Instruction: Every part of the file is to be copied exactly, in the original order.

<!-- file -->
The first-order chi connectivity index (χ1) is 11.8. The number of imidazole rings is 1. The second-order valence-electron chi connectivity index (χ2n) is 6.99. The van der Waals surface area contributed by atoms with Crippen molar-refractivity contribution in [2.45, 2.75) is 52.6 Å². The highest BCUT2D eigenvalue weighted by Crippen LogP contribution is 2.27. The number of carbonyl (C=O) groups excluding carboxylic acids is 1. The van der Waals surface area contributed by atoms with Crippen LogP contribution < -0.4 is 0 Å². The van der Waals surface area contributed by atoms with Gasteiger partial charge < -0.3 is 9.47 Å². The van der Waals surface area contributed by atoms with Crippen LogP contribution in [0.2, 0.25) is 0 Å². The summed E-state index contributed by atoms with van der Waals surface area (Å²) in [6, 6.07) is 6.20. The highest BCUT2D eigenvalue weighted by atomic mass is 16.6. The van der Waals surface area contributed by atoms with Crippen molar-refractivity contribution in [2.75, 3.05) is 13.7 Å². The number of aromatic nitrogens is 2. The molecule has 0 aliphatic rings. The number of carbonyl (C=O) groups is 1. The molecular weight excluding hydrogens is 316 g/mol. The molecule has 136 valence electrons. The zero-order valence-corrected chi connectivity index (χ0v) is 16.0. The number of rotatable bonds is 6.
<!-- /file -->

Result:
The first-order chi connectivity index (χ1) is 11.8. The number of imidazole rings is 1. The second-order valence-electron chi connectivity index (χ2n) is 6.99. The van der Waals surface area contributed by atoms with Crippen molar-refractivity contribution in [2.45, 2.75) is 52.6 Å². The highest BCUT2D eigenvalue weighted by Crippen LogP contribution is 2.27. The number of carbonyl (C=O) groups excluding carboxylic acids is 1. The van der Waals surface area contributed by atoms with Crippen LogP contribution < -0.4 is 0 Å². The van der Waals surface area contributed by atoms with Gasteiger partial charge < -0.3 is 9.47 Å². The van der Waals surface area contributed by atoms with Crippen LogP contribution in [0.2, 0.25) is 0 Å². The summed E-state index contributed by atoms with van der Waals surface area (Å²) in [6, 6.07) is 6.20. The highest BCUT2D eigenvalue weighted by atomic mass is 16.6. The van der Waals surface area contributed by atoms with Crippen molar-refractivity contribution in [2.75, 3.05) is 13.7 Å². The number of aromatic nitrogens is 2. The molecule has 0 aliphatic rings. The number of carbonyl (C=O) groups is 1. The molecular weight excluding hydrogens is 316 g/mol. The molecule has 136 valence electrons. The zero-order valence-corrected chi connectivity index (χ0v) is 16.0. The number of rotatable bonds is 6.